document = LibXML::XML::Document.file(@xml_filename)
  schema = LibXML::XML::Schema.new(@xsd_filename)
  result = document.validate_schema(schema) do |message,flag|
    log.debug(message)
    puts message
  end

I’ve found this to be a very neat piece of code for dealing with the kind of schema integrity checking I’m looking for, and as I blend this with a number of other java-based parses using the Ruby Java Bridge I get a pretty good, consistent perspective on validity.


The Rise of the Semantic Contract

October 9, 2008

This is my stake in the ground for now. SOA in the market-place places total emphasis on 2 things. Web Services as a basis for communication and Re-use as a basis for convincing the boss to put some cash into your middleware bunker..no…play-pen…err…seat of learning.

In addition the militant splinter-groups of the new-wave of RESTafarians (of whom I am an empathising skeptic on this specific 🙂 point about service specification) call for the death of WSDL and the reliance on (WSDL-lite) WADL in the case of the less extremist, but plain-old inference from sample instance documents in the case of the hard-core….

I am finding myself sailing down the no-mans land between these two polarised viewpoints, and see the need for specification in the more complex end of the interface spectrum, but similarly don’t see how specifications help when decoding the specification is harder than inferring from samples when interface contracts are relatively intuitive. So there we have a basic mental picture of my map of  the universe.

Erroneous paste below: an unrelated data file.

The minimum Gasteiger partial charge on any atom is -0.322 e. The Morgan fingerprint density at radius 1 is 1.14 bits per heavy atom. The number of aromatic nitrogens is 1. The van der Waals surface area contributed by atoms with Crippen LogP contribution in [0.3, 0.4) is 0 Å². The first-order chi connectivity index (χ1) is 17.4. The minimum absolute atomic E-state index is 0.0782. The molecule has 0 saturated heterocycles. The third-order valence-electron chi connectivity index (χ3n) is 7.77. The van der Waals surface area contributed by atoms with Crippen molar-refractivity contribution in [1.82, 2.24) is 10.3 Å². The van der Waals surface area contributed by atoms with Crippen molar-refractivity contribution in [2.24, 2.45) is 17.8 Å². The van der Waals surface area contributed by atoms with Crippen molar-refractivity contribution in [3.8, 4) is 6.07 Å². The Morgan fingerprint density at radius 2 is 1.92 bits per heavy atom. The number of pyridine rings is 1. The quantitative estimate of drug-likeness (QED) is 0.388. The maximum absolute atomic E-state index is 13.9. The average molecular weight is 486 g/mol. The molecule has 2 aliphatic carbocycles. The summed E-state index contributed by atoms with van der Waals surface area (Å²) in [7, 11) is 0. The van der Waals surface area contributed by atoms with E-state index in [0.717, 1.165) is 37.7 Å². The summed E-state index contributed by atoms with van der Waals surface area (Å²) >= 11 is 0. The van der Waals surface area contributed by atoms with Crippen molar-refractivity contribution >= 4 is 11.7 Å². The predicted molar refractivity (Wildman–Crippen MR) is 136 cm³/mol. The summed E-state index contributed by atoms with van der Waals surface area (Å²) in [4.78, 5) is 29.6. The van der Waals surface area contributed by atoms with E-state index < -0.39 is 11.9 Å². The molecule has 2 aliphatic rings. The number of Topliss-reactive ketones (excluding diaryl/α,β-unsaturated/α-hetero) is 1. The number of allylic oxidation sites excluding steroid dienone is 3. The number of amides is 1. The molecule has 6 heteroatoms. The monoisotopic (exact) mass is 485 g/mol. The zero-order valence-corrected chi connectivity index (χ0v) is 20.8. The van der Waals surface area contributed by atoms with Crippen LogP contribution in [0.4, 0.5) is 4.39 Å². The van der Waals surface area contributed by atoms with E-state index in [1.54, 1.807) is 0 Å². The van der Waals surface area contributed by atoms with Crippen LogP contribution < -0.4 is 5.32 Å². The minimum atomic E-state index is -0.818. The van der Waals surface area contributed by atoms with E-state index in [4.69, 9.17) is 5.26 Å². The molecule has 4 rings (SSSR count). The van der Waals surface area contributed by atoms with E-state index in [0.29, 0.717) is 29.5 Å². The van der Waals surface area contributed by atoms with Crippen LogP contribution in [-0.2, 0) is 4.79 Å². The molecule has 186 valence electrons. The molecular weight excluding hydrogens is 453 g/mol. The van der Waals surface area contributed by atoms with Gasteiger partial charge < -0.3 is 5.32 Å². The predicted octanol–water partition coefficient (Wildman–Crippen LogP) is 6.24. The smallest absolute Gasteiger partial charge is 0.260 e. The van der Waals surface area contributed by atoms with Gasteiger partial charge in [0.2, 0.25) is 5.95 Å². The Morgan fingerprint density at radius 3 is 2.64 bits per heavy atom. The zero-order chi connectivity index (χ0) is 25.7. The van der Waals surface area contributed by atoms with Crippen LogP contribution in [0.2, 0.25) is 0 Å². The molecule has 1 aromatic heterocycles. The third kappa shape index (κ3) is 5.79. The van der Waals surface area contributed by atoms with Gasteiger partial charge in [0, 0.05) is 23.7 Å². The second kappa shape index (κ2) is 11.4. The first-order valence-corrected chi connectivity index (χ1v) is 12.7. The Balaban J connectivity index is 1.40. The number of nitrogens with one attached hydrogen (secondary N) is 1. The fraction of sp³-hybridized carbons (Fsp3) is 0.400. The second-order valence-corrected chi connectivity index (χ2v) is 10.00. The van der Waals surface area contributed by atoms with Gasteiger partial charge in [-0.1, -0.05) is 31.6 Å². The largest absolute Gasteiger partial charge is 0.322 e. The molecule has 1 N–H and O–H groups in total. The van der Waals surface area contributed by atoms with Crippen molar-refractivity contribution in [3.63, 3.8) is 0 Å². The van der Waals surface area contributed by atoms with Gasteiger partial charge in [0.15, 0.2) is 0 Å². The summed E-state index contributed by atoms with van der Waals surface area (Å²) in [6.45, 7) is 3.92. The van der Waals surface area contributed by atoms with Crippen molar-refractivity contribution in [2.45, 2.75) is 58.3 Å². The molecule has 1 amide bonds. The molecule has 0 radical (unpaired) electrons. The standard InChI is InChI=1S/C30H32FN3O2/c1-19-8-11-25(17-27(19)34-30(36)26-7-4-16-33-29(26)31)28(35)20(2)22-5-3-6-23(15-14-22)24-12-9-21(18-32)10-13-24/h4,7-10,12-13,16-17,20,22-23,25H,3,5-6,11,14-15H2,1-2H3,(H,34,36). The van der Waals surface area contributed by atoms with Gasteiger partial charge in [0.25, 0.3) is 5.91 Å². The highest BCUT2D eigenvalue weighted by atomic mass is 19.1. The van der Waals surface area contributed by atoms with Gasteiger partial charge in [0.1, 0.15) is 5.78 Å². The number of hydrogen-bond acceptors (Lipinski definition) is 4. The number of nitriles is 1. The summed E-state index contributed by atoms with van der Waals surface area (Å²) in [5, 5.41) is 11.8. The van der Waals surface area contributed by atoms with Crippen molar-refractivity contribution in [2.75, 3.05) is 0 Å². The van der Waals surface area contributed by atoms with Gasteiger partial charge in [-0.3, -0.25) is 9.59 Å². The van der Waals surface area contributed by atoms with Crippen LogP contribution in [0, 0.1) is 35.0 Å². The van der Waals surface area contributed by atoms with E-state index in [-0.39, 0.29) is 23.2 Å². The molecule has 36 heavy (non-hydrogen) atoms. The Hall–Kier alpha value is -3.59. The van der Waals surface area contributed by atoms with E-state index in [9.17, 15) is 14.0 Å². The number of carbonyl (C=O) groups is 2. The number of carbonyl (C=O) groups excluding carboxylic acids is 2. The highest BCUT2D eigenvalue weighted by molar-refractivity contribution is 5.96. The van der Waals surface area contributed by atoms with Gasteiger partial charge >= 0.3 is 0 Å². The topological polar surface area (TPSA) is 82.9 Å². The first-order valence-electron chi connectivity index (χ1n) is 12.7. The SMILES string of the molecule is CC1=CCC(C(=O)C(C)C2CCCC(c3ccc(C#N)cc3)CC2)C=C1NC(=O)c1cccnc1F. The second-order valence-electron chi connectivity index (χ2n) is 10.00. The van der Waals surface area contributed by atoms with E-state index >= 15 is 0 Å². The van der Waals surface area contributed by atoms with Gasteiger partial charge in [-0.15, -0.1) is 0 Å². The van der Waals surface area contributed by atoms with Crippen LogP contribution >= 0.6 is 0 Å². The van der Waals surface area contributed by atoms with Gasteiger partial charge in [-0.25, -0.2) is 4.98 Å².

Now I’m getting to the point.

I’m now convinced that SOA’s push for re-use established through WSDL everywhere, but equally the more recent RESTafarian voices relating to unspecification both have flaws when we are attempting to open up a generalised interface into a service endpoint capable of dealing with a range of entity variants (say product types for example).

My view here is that in the SOA landscape, the static and limited semantic capability of XMLSchema, and in the RESTian lanscape, the inability of humans to infer correctness without a large number of complex instance document snapshots, leads me to the conclusion that there is a vast, yawning, gaping, chasm of understanding in what constitutes an effective contract in locking down the permissible value permutations – aka the semantic contract.

I’ve seen MS-Word. I’ve seen MS-Excel. I’ve seen bleeding-eyes-on-5-hour-conference-calls-relating-to-who-means-what-when-we-say-customer, and best of all I’ve seen hardwired logic constructed in stove-pipes behind re-usable interfaces, aka lipstick on the pig.

I reckon the semantic contract – the contract locking down the permissible instances is far more important than the outer structural contract who’s value decays as the level of re-use and inherent complexity of the interface increases. In addition there are likely to be multiple iterations/increments of a semantic contract within the context of a structural contract as service functionality is incremented over successive iterations – adding product support incrementally to an ordering service of example. This leads to to the notion of the cable cross-section:

In the SOA context…WSDL drives tooling to abstract me from the structural contract. But the formation of the semantic contract as the expression of what the provider is willing to service via that re-usable and loose structural contract is the key to effective integration.

If we don’t pay this enough respect we’ll be using our system testing to mop-up the simple, avoidable instance-data related problems that could be easily avoided if we’d formalised the semantic contract earlier in the development lifecycle…